Could something as simple as sharing family stories around the dinner table or while on vacation significantly and positively impact your kids?
I explored this idea in my last blog, which looked at the power that sharing the family’s narrative can have on your children.
I cited a study conducted by Dr. Duke and Dr. Fivush. This team developed the “Do You Know” scale – a series of twenty questions designed to measure how much family history a child knew. Children who scored higher on the “Do You Know” scale exhibited a host of positive benefits including higher self-esteem and lower levels of anxiety.
So, what twenty questions did Dr. Duke and Dr. Fivush ask the kids? How can you test your kid’s knowledge of the family history?
The “Do You Know” Scale
- Do you know how your parents met?
- Do you know where your mother grew up?
- Do you know where your father grew up?
- Do you know where some of your grandparents grew up?
- Do you know where some of your grandparents met?
- Do you know where your parents were married?
- Do you know what went on when you were being born?
- Do you know the source of your name?
- Do you know some things about what happened when your brothers or sisters were being born?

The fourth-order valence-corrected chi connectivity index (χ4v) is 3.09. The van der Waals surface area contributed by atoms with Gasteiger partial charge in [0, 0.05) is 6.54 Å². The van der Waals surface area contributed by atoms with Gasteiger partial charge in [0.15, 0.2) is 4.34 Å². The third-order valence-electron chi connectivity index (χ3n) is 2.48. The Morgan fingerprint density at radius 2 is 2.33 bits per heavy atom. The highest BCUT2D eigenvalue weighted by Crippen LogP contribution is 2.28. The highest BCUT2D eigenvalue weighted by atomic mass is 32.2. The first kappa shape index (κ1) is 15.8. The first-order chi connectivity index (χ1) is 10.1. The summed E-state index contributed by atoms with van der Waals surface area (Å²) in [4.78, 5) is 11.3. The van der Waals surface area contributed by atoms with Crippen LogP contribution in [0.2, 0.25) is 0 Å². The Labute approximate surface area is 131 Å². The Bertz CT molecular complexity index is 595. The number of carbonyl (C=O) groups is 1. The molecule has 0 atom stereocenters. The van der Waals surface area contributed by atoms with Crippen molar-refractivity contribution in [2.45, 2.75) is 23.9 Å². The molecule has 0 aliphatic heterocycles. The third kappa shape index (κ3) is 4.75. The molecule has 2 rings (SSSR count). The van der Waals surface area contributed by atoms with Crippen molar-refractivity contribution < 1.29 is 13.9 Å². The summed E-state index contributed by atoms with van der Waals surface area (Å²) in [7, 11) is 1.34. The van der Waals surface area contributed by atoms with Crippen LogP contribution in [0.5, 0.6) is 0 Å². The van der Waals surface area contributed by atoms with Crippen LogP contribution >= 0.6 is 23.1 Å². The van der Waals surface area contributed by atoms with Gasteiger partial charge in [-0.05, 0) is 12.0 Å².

- Do you know which person in your family you look most like?
- Do you know which person in the family you act most like?
- Do you know some of the illnesses and injuries that your parents experienced when they were younger?
- Do you know some of the lessons that your parents learned from good or bad experiences?
- Do you know some things that happened to your mom or dad when they were in school?
- Do you know the national background of your family (such as English, German, Russian, etc.)?
- Do you know some of the jobs that your parents had when they were young?
- Do you know some awards that your parents received when they were young?
- Do you know the names of the schools that your mom went to?
- Do you know the names of the schools that your dad went to?
- Do you know about a relative whose face “froze” in a grumpy position because he or she did not smile enough?
Score: Total number answered Y. 
Interestingly enough, how accurate the children are in retelling the story isn’t crucial. The key is that each questions tests your child’s knowledge of matters they could not have learned firsthand. In other words, they had to have been told the story to know the story.
So how did you do? How about your kids? I encourage you to take time this week to tell one or two of the above stories or come up with your own. You never know where the conversation may take you!
I scored sixteen out of twenty. I need to go ask my parents about their first jobs!
Sarah Bradley serves as a wealth advisor for Archetype Wealth Partners in Houston, TX. Sarah is a graduate of Texas A&M and a Certified Public Accountant. She worked for three years at PricewaterhouseCoopers before joining the Archetype team. Archetype exists to help families thrive across generations.
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